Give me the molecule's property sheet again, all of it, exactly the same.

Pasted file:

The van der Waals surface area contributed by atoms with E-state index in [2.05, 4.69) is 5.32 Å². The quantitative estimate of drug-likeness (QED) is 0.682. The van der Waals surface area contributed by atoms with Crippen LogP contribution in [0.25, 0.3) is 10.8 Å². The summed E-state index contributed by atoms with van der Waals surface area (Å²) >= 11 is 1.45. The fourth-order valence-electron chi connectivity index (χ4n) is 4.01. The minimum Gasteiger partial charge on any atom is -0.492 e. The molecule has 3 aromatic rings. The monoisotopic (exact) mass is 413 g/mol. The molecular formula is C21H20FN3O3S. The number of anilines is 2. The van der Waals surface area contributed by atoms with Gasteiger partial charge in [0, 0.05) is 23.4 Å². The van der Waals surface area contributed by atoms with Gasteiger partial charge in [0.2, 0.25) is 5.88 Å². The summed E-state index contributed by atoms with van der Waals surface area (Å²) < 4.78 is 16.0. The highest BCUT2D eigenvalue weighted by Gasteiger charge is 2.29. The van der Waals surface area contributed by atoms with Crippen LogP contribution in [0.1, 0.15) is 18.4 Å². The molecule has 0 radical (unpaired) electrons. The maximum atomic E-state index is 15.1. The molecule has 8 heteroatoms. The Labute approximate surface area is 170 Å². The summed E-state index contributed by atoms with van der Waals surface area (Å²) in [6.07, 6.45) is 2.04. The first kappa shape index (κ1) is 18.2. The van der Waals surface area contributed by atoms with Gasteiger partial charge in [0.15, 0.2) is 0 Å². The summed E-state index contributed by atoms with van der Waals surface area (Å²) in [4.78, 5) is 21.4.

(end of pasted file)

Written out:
The van der Waals surface area contributed by atoms with E-state index in [2.05, 4.69) is 5.32 Å². The quantitative estimate of drug-likeness (QED) is 0.682. The van der Waals surface area contributed by atoms with Crippen LogP contribution in [0.25, 0.3) is 10.8 Å². The summed E-state index contributed by atoms with van der Waals surface area (Å²) >= 11 is 1.45. The fourth-order valence-electron chi connectivity index (χ4n) is 4.01. The minimum Gasteiger partial charge on any atom is -0.492 e. The molecule has 3 aromatic rings. The monoisotopic (exact) mass is 413 g/mol. The molecular formula is C21H20FN3O3S. The number of anilines is 2. The van der Waals surface area contributed by atoms with Gasteiger partial charge in [0, 0.05) is 23.4 Å². The van der Waals surface area contributed by atoms with Gasteiger partial charge in [0.2, 0.25) is 5.88 Å². The summed E-state index contributed by atoms with van der Waals surface area (Å²) < 4.78 is 16.0. The highest BCUT2D eigenvalue weighted by Gasteiger charge is 2.29. The van der Waals surface area contributed by atoms with Crippen LogP contribution in [0.1, 0.15) is 18.4 Å². The molecule has 0 radical (unpaired) electrons. The maximum atomic E-state index is 15.1. The molecule has 8 heteroatoms. The Labute approximate surface area is 170 Å². The summed E-state index contributed by atoms with van der Waals surface area (Å²) in [6.07, 6.45) is 2.04. The first kappa shape index (κ1) is 18.2. The van der Waals surface area contributed by atoms with Gasteiger partial charge in [0.15, 0.2) is 0 Å². The summed E-state index contributed by atoms with van der Waals surface area (Å²) in [4.78, 5) is 21.4.